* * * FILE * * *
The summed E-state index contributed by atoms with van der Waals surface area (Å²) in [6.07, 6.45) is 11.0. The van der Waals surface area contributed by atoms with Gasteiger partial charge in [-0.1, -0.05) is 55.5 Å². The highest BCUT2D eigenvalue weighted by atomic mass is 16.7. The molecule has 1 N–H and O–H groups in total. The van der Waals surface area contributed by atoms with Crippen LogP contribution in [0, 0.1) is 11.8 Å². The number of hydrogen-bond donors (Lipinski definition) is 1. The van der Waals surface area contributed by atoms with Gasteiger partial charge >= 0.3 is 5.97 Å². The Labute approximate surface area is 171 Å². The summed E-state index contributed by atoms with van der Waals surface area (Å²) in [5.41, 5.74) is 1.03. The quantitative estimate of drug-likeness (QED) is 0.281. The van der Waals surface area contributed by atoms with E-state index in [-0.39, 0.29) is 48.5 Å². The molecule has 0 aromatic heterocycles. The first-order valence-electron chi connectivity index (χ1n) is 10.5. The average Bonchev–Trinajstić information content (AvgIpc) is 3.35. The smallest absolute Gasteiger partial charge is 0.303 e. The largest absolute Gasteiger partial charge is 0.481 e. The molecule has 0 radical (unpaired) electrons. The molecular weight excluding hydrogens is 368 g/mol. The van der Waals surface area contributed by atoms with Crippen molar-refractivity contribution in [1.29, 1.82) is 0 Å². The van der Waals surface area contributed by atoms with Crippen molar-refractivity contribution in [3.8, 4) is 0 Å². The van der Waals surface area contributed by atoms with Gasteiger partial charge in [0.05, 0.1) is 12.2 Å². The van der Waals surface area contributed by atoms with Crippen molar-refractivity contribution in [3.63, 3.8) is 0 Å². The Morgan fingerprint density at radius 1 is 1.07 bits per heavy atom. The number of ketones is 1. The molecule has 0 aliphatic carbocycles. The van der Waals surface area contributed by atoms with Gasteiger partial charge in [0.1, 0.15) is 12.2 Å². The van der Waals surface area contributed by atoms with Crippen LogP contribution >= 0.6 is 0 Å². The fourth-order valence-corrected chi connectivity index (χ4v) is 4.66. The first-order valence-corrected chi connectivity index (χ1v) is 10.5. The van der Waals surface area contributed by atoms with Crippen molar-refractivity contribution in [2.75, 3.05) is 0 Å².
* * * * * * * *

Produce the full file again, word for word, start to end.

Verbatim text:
The summed E-state index contributed by atoms with van der Waals surface area (Å²) in [6.07, 6.45) is 11.0. The van der Waals surface area contributed by atoms with Gasteiger partial charge in [-0.1, -0.05) is 55.5 Å². The highest BCUT2D eigenvalue weighted by atomic mass is 16.7. The molecule has 1 N–H and O–H groups in total. The van der Waals surface area contributed by atoms with Crippen LogP contribution in [0, 0.1) is 11.8 Å². The number of hydrogen-bond donors (Lipinski definition) is 1. The van der Waals surface area contributed by atoms with Gasteiger partial charge >= 0.3 is 5.97 Å². The Labute approximate surface area is 171 Å². The summed E-state index contributed by atoms with van der Waals surface area (Å²) in [5.41, 5.74) is 1.03. The quantitative estimate of drug-likeness (QED) is 0.281. The van der Waals surface area contributed by atoms with E-state index in [-0.39, 0.29) is 48.5 Å². The molecule has 0 aromatic heterocycles. The first-order valence-electron chi connectivity index (χ1n) is 10.5. The average Bonchev–Trinajstić information content (AvgIpc) is 3.35. The smallest absolute Gasteiger partial charge is 0.303 e. The largest absolute Gasteiger partial charge is 0.481 e. The molecule has 0 radical (unpaired) electrons. The molecular weight excluding hydrogens is 368 g/mol. The van der Waals surface area contributed by atoms with Crippen molar-refractivity contribution in [1.29, 1.82) is 0 Å². The van der Waals surface area contributed by atoms with Crippen molar-refractivity contribution in [3.8, 4) is 0 Å². The van der Waals surface area contributed by atoms with Gasteiger partial charge in [0.05, 0.1) is 12.2 Å². The van der Waals surface area contributed by atoms with Crippen molar-refractivity contribution in [3.63, 3.8) is 0 Å². The Morgan fingerprint density at radius 1 is 1.07 bits per heavy atom. The number of ketones is 1. The molecule has 0 aliphatic carbocycles. The van der Waals surface area contributed by atoms with Gasteiger partial charge in [0.1, 0.15) is 12.2 Å². The van der Waals surface area contributed by atoms with Crippen LogP contribution >= 0.6 is 0 Å². The fourth-order valence-corrected chi connectivity index (χ4v) is 4.66. The first-order valence-corrected chi connectivity index (χ1v) is 10.5. The van der Waals surface area contributed by atoms with Crippen molar-refractivity contribution in [2.75, 3.05) is 0 Å².